"I Must Go, My People Need Me", also known as "I Must Go, My Planet Needs Me", is a catchphrase often used in image macros that typically features subjects posed in mid-air. This phrase is used as a comedic device to dramatize images, and make it appear as if they are returning to flying away to assist those in need.
Homer learns that Poochie will be killed off and is resolved to keep Poochie alive. At his next recording session, rather than reading from the script, he implores the audience, through lines he himself wrote, to give Poochie a fair chance. The writing team is impressed with Homer's statement, and he is led to believe that the comments will be in the next cartoon. Instead, Meyers dubs the correct line--"I have to go now. My planet needs me."--into the dialogue, and the animation cel containing Poochie is yanked out of view. A statement attesting to the dog's demise (he died on the way back to his home planet) is hurriedly edited into the cartoon; the in-studio audience cheers wildly as Krusty promises that Poochie is gone for good. Homer feels betrayed but, after realizing he never got paid for his efforts, chalks things up to the nature of show business.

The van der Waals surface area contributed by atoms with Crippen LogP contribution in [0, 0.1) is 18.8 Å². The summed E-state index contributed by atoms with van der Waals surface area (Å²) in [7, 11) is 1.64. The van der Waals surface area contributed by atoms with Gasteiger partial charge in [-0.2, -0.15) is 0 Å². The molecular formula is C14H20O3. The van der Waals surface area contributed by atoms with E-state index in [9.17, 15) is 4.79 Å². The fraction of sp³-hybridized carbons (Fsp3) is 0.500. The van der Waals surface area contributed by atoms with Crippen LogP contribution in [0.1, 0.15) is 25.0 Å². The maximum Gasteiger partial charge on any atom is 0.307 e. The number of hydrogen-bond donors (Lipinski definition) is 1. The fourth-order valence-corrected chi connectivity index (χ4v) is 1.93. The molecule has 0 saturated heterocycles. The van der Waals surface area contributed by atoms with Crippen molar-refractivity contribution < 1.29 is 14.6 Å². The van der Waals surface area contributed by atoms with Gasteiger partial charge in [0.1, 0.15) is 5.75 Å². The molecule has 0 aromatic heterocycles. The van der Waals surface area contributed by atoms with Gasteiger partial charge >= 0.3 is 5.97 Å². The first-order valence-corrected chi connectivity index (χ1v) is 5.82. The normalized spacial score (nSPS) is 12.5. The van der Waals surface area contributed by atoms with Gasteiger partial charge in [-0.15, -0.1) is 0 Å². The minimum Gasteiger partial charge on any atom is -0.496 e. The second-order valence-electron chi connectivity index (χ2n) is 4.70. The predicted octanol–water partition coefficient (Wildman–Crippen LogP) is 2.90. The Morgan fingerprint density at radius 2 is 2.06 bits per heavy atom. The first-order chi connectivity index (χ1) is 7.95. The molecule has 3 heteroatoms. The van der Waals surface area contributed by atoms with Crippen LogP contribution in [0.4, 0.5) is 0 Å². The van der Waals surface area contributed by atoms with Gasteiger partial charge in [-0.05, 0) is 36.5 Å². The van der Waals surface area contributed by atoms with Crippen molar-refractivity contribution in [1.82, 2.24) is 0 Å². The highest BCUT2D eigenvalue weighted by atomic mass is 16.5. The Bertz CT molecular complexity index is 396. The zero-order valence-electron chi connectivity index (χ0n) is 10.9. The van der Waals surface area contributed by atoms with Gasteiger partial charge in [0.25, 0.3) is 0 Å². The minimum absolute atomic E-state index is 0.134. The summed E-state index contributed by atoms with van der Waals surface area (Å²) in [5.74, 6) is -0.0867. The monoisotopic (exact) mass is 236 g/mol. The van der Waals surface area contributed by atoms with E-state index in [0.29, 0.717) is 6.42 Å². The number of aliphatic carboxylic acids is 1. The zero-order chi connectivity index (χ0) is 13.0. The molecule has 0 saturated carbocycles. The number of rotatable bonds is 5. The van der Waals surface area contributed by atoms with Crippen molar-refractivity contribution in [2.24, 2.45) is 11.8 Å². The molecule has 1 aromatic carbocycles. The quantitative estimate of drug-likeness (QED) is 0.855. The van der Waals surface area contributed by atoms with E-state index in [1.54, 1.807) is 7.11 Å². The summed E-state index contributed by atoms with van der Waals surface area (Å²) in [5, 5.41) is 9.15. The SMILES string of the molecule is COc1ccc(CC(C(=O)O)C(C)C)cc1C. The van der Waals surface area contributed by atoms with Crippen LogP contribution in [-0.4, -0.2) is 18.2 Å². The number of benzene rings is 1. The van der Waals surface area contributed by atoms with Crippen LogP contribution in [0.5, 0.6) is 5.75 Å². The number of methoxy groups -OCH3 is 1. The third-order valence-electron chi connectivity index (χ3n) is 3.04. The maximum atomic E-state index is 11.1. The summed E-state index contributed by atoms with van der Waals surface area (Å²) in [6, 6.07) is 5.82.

This scene is listed as part of the "but now I must go" trope listed on TV Tropes.
An easy way to add anywhere from a twinge of sentimentality to a whole extra Tear Jerker scene to the end of your movie: after helping out and saving the day, The Drifter character must leave forever.
A popular derivative comes from a photograph called "Flying out Sao Tome" taken by Anthony Asael. A demotivational version was posted to FunnyJunk on February 18th, 2010. The same image was posted to Memebase on May 6th, 2010.